The Campaign’s current focus is passage and funding of HB244 with HA1 by the Delaware General Assembly. This bill makes meaningful changes to Delaware’s court-imposed fines and fees:


  • – Will cease suspension of driver’s licenses for reasons unrelated to driving and restore licenses to those who were affected by the previous system without additional restoration fees.
  • – Will get rid of fines and fees for children for criminal cases other than motor-vehicle cases.
  • – Will get rid of particularly problematic fees for using a public defender, for probation, for cancelling an arrest warrant, or for using a kiosk or internet payment system.
  • – Will require municipalities, law enforcement agencies, and the courts to track and disclose certain aspects of their fines and fees system.
  • – Will create a study group to work toward further reform.


Download this flyer (PDF). It will give you what you need to know to help passage of HB244 with HA1.


– Read the flyer.

– Use the flyer to advocate with members of the General Assembly. (See Take Action page.)

– Share the flyer on social media and ask friends and colleagues to take action as well.



The Reality: Imposing fines and fees on those who are unable to pay has created a de facto debtors' prison in Delaware, harming our communities and trapping residents in a destructive cycle of poverty.


See this video.

It is about more than the initial fine.  

Small Crimes Add Up.

A single misdemeanor with a $100 fine can balloon into hundreds of dollars in fees owed to the courts. These fees are not intended as a punishment or deterrent -- their purpose is to generate money to pay for certain government functions.

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These fines exacerbate financial pressures. 

People Who Can't Pay Go to Jail.

According to a report from the U.S. Federal Reserve, for an unexpected $400 expense "27% would borrow or sell something to pay for the expense, and 12% would not be able to cover the expense at all.” In the first six months of 2018, 129 people were sentenced to prison ONLY for failing to pay Delaware Court–ordered fines and fees.

Debt leads to further punishments. 

The System is Set Up for Further Failure.

Failing to pay a fine or fee can quickly lead to escalating punishment – arrest warrants and driver’s license suspensions. An arrest or loss of the ability to drive frequently leads to loss of employment, only making it more difficult to pay off court debt. In 2017 Delaware suspended 20,679 driver's licenses for failure to pay court-ordered fines and fees, and 44,889 warrants for failure to pay were issued for non-felony offenses.

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It's a national problem as well as a Delaware issue.

The System Disproportionately Impacts People of Color.

A Delaware Access to Justice Commission’s Subcommittee on Fairness in the Adult Criminal Justice System finding in 2016 stated that “arrests are more common in urban areas with a greater share of residents that are African American and impoverished.”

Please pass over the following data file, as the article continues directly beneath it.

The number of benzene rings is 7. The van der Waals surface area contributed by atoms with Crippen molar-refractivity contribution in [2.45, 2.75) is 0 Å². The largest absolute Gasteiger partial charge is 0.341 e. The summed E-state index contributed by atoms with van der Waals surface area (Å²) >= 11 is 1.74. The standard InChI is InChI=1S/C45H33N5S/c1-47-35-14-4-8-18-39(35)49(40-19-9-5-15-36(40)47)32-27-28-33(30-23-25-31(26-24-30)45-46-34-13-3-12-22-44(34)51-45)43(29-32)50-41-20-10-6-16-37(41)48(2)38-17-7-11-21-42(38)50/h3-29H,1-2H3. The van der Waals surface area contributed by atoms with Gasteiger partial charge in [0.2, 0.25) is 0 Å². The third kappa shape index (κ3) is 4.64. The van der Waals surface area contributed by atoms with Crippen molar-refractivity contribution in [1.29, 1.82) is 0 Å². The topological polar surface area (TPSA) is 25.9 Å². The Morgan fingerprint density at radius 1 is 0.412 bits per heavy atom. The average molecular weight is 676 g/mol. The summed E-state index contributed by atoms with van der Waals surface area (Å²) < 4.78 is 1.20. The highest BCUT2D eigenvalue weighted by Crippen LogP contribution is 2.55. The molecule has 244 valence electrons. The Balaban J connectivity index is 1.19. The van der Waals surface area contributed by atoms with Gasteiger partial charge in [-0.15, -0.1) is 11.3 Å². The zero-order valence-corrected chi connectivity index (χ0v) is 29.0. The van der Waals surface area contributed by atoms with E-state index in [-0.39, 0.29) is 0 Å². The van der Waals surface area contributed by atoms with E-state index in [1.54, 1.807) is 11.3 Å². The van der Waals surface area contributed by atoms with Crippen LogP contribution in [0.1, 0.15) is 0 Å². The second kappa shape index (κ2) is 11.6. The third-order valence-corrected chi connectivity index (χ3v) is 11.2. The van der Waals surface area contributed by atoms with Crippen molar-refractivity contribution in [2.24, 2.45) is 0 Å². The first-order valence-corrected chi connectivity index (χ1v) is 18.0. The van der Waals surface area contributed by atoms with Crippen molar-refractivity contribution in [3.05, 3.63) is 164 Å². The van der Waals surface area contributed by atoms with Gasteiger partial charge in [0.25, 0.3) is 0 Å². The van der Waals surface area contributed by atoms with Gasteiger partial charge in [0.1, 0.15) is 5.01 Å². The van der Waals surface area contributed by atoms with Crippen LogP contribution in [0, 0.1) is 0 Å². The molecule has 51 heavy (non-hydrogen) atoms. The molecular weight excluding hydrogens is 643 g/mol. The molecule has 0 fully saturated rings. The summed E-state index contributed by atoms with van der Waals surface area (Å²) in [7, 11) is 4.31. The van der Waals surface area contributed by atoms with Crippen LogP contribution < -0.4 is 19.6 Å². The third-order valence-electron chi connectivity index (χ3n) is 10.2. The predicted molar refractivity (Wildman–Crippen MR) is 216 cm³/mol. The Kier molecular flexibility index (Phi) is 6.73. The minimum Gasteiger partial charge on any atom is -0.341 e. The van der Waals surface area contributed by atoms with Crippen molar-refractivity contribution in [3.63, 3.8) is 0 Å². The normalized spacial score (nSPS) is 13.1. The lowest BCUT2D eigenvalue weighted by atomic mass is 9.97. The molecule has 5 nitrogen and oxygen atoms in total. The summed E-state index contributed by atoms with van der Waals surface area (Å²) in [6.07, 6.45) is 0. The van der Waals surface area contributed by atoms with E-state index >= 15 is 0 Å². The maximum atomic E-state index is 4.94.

There are solutions to this problem. 

Enact Common Sense Legislation.

The CEDP seeks a world in which one’s poverty does not affect how they are punished in the criminal justice system. This can be achieved through attainable, common sense legislative changes. 


A Noise Violation Should Not Land You in Prison.

The bottom line is that everyone makes mistakes. The severity of the consequences of those mistakes should not be dictated by one’s poverty level.

About Us

What is the Campaign to End Debtors' Prison?

We are a group of Delaware residents who seek to reform the system of court-imposed fines and fees that too often lead to financial insecurity, loss of employment, and imprisonment. We believe that poverty is not a crime and that an inability to pay should not result in a harsher penalty. 


This campaign was launched in the summer of 2019 under the auspices of Network Delaware. The campaign quickly learned that the Delaware Center for Justice had been researching fines and fees and developing proposed state legislation. The campaign met monthly in the basement of SsAM Episcopal Church and strategized on how to support a previously introduced fines and fees reform bill (the old SB39). Efforts included getting Wilmington City Council to pass a supportive resolution, researching solutions, developing issue education materials, recruiting more volunteers, and meeting with legislators. COVID brought an abrupt end to possible legislative progress in 2020. The campaign pivoted to advocating for and then disseminating information about a COVID-necessitated moratorium on consequences for failure to pay court fines and fees. The latter part of 2020 was spent pushing for better and bolder fines/fees draft legislation and priming the pump for strong community support.